Top Stories
Top Stories
Bitcoin

Bitcoin soars to 17-month high, but drops by $1,000 after US markets close

Key Points
  • The world's largest cryptocurrency soared to its highest price since January 2018 Wednesday. Prices later eased to below $12,000 but were still up more than 35% for the week.
  • While its price moves can be opaque, analysts largely attributed the bitcoin bounce to more interest in the space following Facebook's announcement of a cryptocurrency project, key technical levels being broken, and safe haven buying amidst increasing global tensions.
VIDEO1:1201:12
Bitcoin soars past $13,000 to hit 17-month high

Bitcoin rallied to its highest price since January 2018 on Wednesday before dropping by $1,000 after U.S. markets closed.

The world's first and largest cryptocurrency soared to a high of $13,485.85 Wednesday afternoon, according to industry site CoinDesk. Prices later dropped back below the $12,000 level.

The steep price decline came at the same time as an outage on popular cryptocurrency trading platform Coinbase. A Coinbase spokesperson told CNBC that the site was down "for a short period of time due to high volume."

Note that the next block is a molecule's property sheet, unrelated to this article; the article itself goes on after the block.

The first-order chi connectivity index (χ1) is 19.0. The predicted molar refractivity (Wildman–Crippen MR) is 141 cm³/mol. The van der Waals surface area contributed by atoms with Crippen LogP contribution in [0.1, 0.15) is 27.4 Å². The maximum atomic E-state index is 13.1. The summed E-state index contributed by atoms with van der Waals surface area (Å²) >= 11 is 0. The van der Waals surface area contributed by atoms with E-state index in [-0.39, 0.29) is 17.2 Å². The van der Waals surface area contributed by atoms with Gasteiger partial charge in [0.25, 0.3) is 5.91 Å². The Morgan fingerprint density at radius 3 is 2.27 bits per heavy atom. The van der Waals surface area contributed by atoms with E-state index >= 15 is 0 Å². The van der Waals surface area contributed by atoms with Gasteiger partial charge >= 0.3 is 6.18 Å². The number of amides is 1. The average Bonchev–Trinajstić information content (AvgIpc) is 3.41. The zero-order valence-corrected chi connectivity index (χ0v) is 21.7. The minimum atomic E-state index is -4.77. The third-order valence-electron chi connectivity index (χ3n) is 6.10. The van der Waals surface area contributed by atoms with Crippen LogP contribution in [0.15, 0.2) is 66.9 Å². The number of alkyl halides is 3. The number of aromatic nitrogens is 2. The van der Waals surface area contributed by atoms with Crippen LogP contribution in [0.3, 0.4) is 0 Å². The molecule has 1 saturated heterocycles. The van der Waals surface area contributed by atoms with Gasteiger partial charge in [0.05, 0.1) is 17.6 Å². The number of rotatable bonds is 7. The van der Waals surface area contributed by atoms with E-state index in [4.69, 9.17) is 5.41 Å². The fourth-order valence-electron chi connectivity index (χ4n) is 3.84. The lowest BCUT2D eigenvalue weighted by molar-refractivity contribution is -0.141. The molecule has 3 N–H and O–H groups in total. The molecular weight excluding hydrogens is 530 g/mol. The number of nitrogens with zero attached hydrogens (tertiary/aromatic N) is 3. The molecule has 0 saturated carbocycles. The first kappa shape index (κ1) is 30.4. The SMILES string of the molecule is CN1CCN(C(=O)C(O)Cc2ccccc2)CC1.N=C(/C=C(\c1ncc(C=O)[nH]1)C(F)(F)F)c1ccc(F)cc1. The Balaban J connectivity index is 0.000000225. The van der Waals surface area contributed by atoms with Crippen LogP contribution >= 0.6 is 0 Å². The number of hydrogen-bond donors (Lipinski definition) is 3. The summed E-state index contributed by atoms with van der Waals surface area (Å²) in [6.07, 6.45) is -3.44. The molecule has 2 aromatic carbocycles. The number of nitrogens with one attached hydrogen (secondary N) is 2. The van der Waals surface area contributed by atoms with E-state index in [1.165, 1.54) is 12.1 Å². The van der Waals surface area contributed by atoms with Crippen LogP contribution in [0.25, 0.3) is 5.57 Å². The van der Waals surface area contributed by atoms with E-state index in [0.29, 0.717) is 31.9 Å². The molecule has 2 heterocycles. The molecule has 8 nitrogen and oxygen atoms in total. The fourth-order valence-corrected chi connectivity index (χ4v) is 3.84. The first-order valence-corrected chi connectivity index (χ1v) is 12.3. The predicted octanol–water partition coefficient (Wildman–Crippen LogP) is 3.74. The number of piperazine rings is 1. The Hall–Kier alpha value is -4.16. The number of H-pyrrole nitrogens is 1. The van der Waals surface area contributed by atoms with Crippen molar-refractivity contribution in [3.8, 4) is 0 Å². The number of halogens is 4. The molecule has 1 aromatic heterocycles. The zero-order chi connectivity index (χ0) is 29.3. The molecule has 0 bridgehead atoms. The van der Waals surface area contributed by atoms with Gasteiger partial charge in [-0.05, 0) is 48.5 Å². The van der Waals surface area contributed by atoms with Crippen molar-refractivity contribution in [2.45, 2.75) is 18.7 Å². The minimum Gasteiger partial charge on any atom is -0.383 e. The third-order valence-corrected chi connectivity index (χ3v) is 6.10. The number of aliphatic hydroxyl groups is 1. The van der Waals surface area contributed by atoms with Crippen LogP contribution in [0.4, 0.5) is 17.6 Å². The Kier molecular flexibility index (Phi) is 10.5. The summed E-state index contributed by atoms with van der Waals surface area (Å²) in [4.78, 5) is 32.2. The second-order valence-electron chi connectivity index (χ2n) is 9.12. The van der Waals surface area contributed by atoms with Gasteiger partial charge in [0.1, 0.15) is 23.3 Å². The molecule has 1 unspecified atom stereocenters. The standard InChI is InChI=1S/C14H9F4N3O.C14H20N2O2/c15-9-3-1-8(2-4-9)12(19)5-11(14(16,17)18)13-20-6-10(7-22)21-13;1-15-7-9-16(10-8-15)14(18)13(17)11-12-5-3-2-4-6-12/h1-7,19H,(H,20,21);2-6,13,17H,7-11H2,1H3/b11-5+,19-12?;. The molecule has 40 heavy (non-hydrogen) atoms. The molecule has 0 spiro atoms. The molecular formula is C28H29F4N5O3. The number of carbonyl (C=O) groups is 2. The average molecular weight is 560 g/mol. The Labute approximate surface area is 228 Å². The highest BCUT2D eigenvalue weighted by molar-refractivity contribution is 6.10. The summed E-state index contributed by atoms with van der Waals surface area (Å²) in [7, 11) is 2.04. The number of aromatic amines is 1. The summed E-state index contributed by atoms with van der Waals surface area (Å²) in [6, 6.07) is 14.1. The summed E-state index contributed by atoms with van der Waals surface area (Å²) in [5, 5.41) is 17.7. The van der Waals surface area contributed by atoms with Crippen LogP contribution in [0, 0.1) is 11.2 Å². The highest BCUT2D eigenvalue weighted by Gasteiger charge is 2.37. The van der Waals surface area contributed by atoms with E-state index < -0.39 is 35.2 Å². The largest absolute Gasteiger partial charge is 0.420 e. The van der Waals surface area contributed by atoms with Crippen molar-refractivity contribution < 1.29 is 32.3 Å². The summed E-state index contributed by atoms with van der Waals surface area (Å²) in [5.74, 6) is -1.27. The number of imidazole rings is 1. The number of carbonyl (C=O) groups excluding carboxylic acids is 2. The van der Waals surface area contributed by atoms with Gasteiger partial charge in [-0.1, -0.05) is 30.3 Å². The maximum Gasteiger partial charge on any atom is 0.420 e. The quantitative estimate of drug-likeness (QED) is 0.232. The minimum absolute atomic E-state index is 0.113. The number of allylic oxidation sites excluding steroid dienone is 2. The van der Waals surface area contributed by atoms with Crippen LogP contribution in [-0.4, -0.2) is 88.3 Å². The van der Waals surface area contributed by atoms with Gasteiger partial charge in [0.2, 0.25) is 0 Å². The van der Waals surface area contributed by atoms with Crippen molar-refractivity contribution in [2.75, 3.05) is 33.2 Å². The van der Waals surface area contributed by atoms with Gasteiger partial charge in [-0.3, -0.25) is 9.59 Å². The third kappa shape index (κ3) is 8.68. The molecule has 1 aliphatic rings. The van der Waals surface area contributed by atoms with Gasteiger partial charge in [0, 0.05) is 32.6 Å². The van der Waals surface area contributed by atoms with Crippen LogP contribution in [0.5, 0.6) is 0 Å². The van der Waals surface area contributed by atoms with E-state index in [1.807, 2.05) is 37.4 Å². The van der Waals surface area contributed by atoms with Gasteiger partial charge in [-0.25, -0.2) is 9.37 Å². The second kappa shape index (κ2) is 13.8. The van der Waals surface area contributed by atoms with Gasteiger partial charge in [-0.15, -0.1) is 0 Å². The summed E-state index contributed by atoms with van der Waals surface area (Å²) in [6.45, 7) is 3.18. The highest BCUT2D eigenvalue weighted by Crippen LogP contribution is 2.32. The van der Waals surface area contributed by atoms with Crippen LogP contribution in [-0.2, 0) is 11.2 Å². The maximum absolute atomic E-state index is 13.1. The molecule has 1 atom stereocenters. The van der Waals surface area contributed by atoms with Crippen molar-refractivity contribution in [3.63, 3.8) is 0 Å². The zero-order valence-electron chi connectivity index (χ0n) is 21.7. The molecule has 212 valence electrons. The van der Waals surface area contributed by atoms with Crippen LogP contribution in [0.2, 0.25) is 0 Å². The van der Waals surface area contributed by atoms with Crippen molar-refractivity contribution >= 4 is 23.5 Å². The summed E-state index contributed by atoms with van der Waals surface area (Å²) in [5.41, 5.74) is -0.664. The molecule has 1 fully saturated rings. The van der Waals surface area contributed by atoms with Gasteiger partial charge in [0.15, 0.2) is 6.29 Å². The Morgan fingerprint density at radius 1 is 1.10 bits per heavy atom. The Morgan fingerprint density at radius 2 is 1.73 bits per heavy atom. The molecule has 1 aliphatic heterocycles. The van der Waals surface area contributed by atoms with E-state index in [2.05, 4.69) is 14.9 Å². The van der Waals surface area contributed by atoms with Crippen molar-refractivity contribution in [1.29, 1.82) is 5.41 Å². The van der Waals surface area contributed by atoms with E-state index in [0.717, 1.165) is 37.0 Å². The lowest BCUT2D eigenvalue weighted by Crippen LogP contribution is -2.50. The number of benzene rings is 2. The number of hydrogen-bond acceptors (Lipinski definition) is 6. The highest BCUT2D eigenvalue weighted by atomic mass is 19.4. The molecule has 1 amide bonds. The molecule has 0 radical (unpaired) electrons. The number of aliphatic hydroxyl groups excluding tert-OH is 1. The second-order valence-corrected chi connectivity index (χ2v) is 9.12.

Still, Wednesday's price action brings bitcoin's one-week gains to more than 35%, and its year-to-date increase to more than 240%.

While bitcoin's price moves can be opaque, analysts largely attributed the bounce back from 2018 lows to more interest in the space following Facebook's announcement of a cryptocurrency project, key technical levels being broken, and safe haven buying amidst increasing global tensions and trade wars.

"The scale of the recent appreciation is striking," Jim Reid, Deutsche Bank's multi-asset analyst, said in a note to clients Wednesday. "Obviously recent dovishness from central banks has seen investors look towards alternative currencies, but perhaps Facebook's unveiling of its Libra currency has seen investors look again at cryptocurrencies with fresh eyes."

Facebook's cryptocurrency project "Libra," which is expected to go live in 2020, will not be controlled or fully run by the tech company, according to its white paper. Stripe, Uber, Mastercard, Visa, PayPal and Spotify are among the dozens of others with stakes in the project.

Bitcoin's bounce marks a sharp turnaround from a weak performance last year. It and other cryptocurrencies plunged more than 70% by the end of the year as high-profile hacks, crack-downs on initial coin offerings and the lack of new bitcoin trading offerings, like an exchange traded fund, dampened enthusiasm. Bitcoin started trading this year around the $3,700 level and has more than tripled since. Prices are still short of their all-time high near $20,000 reached in December of 2017.

--- CNBC's Yun Li contributed reporting.